“She felt her strong young body that she had never appreciated when she had it, constantly worrying that she didn’t meet standards of beauty and not understanding how standards of health were so much more important.”
― Jo Walton, My Real Children
Patricia Cowan is 89 years old and she’s very confused. Living at a rest home, she seems to remember two very different lives. From the people she met, the children she bore, the places she’s been she remembers each detail but she’s very confused as to which life did she really lead.
Nominated for this year’s(2015) World Fantasy Awards, I was excited to read My Real Children. I have to admit I have expectations but they were minimal and I did read this book with an open mind. The book starts off with Patricia Cowan staying in what it seems like a nursing home for old people. She is 89 years old and for some odd reason she’s remembering having led two different lives. Then the book goes into her early years starting when she’s 7 years old. We follow her story year after year, it then came to a point where she’s presented with 2 options. Both of which would have tremendous impact to her life.
The book is split from then onward telling the events of what happened to both choices. To give the author credit, creating a two different stories into one book, both stories were written extremely well. The attention to detail on both stories were impressive and both felt complete. Both stories have their own share of ups and downs and you do feel these ups and downs. As a chapter might end on a good note, the next might not. It felt like riding two different emotional roller-coasters.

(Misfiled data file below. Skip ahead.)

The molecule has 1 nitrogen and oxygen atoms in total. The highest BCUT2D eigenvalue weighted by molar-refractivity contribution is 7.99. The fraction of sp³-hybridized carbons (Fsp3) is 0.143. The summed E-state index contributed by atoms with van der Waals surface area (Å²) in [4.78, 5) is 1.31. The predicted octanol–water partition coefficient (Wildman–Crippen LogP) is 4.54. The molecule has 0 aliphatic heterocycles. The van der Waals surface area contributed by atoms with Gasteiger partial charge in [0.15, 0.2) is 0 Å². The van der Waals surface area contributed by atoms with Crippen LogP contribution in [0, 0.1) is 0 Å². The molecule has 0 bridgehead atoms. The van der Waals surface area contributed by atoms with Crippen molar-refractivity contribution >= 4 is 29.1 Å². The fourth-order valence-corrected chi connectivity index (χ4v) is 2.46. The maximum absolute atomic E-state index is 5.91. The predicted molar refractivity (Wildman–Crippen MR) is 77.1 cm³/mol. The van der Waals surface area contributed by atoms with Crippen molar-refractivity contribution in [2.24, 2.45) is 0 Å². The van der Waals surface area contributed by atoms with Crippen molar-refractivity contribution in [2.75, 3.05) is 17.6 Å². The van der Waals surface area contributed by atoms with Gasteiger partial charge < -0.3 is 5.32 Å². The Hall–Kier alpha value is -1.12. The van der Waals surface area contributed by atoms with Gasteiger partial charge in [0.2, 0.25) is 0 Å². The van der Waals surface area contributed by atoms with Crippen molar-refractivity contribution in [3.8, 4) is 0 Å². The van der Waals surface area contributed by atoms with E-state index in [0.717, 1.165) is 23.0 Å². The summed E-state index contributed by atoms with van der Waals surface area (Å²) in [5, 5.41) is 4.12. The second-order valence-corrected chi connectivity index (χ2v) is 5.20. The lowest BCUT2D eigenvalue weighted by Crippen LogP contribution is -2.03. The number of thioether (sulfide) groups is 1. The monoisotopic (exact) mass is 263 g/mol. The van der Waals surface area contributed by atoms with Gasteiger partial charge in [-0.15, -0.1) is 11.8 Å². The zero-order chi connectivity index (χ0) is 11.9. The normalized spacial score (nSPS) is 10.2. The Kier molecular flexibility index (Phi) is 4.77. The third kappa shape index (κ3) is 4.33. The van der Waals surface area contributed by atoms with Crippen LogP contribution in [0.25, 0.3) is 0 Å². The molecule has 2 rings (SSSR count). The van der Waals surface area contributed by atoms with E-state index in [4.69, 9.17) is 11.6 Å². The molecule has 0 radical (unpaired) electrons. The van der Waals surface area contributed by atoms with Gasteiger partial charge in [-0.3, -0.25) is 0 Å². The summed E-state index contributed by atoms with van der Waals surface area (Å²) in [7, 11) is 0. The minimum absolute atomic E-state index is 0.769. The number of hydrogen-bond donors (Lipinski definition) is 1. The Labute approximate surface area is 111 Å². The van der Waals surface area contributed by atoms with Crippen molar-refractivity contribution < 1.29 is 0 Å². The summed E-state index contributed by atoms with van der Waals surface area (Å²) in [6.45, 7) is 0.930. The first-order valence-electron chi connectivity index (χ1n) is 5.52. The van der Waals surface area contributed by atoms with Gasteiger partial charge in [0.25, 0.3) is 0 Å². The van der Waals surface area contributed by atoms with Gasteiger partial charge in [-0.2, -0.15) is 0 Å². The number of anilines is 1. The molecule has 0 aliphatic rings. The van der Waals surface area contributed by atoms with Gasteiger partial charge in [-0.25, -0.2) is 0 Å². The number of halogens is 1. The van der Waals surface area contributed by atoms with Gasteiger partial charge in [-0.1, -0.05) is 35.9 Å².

Unfortunately the book is not engaging as it sounds as there is no big conflict. The story is limited to what Patty or Trisha is doing on a day to day basis. It’s almost like she’s just being followed around by a camera crew and we watch or in this case read what she’s doing for the day. This results to boring chapters where it is hard to read on forward. Not to mention the split comes out of nowhere and left me confused as to what was happening. I did get used to it after I read on, though I wish there had been more clarity behind it.
My huge complaint however is the large amount characters, since the book is split into two Patricia meets different people on each story and she met a lot. Not to mention she’s got kids on both stories and they all have different names at a point where it’s difficult to establish who is who making it difficult to care for them. Now each character has his/her own set of problems and go through different trials and you do feel bad whenever a tragedy occurs however being unclear of who is who and what is what the emotional effect has very little impact.
Overall, I thought the book was good, each story goes through realistic presentations of life, from wars, religion, sexuality, loss, hardships etc, it is admirable for what it’s trying to achieve. Unfortunately it didn’t connect with me emotionally but with a good concept and a satisfying ending it does deserve the nomination it got.